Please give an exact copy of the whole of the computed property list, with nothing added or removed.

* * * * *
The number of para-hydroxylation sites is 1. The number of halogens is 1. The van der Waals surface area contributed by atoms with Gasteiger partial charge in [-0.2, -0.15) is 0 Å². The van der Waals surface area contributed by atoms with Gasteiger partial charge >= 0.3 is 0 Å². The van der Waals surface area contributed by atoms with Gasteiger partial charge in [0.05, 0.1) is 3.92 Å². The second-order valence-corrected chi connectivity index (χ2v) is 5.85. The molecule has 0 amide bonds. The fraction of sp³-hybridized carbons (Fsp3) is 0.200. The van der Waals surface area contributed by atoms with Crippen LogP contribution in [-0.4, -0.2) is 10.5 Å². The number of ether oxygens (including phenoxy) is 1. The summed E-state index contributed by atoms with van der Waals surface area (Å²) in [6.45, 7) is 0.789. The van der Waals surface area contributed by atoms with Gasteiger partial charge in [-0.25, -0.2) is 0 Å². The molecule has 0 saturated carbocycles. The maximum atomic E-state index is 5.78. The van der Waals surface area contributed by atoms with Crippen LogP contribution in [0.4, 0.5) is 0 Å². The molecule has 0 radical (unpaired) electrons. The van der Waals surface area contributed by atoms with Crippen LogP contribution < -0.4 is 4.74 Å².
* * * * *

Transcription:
The number of para-hydroxylation sites is 1. The number of halogens is 1. The van der Waals surface area contributed by atoms with Gasteiger partial charge in [-0.2, -0.15) is 0 Å². The van der Waals surface area contributed by atoms with Gasteiger partial charge >= 0.3 is 0 Å². The van der Waals surface area contributed by atoms with Gasteiger partial charge in [0.05, 0.1) is 3.92 Å². The second-order valence-corrected chi connectivity index (χ2v) is 5.85. The molecule has 0 amide bonds. The fraction of sp³-hybridized carbons (Fsp3) is 0.200. The van der Waals surface area contributed by atoms with Crippen LogP contribution in [-0.4, -0.2) is 10.5 Å². The number of ether oxygens (including phenoxy) is 1. The summed E-state index contributed by atoms with van der Waals surface area (Å²) in [6.45, 7) is 0.789. The van der Waals surface area contributed by atoms with Gasteiger partial charge in [-0.25, -0.2) is 0 Å². The molecule has 0 saturated carbocycles. The maximum atomic E-state index is 5.78. The van der Waals surface area contributed by atoms with Crippen LogP contribution in [0.4, 0.5) is 0 Å². The molecule has 0 radical (unpaired) electrons. The van der Waals surface area contributed by atoms with Crippen LogP contribution < -0.4 is 4.74 Å².